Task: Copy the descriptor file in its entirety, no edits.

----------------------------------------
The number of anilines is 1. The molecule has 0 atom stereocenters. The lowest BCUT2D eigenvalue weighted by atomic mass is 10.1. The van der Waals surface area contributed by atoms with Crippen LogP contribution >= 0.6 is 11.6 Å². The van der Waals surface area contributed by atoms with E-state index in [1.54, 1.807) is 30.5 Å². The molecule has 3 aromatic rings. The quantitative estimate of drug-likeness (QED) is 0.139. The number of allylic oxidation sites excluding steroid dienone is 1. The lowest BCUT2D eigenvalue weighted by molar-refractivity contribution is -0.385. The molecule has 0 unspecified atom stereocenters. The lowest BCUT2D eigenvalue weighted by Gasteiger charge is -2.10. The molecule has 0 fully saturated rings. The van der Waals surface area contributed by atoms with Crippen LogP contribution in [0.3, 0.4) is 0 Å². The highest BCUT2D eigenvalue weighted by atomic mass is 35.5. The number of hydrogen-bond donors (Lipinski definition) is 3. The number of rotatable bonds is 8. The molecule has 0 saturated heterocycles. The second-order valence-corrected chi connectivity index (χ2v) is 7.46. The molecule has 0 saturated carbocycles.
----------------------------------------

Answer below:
The number of anilines is 1. The molecule has 0 atom stereocenters. The lowest BCUT2D eigenvalue weighted by atomic mass is 10.1. The van der Waals surface area contributed by atoms with Crippen LogP contribution >= 0.6 is 11.6 Å². The van der Waals surface area contributed by atoms with E-state index in [1.54, 1.807) is 30.5 Å². The molecule has 3 aromatic rings. The quantitative estimate of drug-likeness (QED) is 0.139. The number of allylic oxidation sites excluding steroid dienone is 1. The lowest BCUT2D eigenvalue weighted by molar-refractivity contribution is -0.385. The molecule has 0 unspecified atom stereocenters. The lowest BCUT2D eigenvalue weighted by Gasteiger charge is -2.10. The molecule has 0 fully saturated rings. The van der Waals surface area contributed by atoms with Crippen LogP contribution in [0.3, 0.4) is 0 Å². The highest BCUT2D eigenvalue weighted by atomic mass is 35.5. The number of hydrogen-bond donors (Lipinski definition) is 3. The number of rotatable bonds is 8. The molecule has 0 saturated heterocycles. The second-order valence-corrected chi connectivity index (χ2v) is 7.46. The molecule has 0 saturated carbocycles.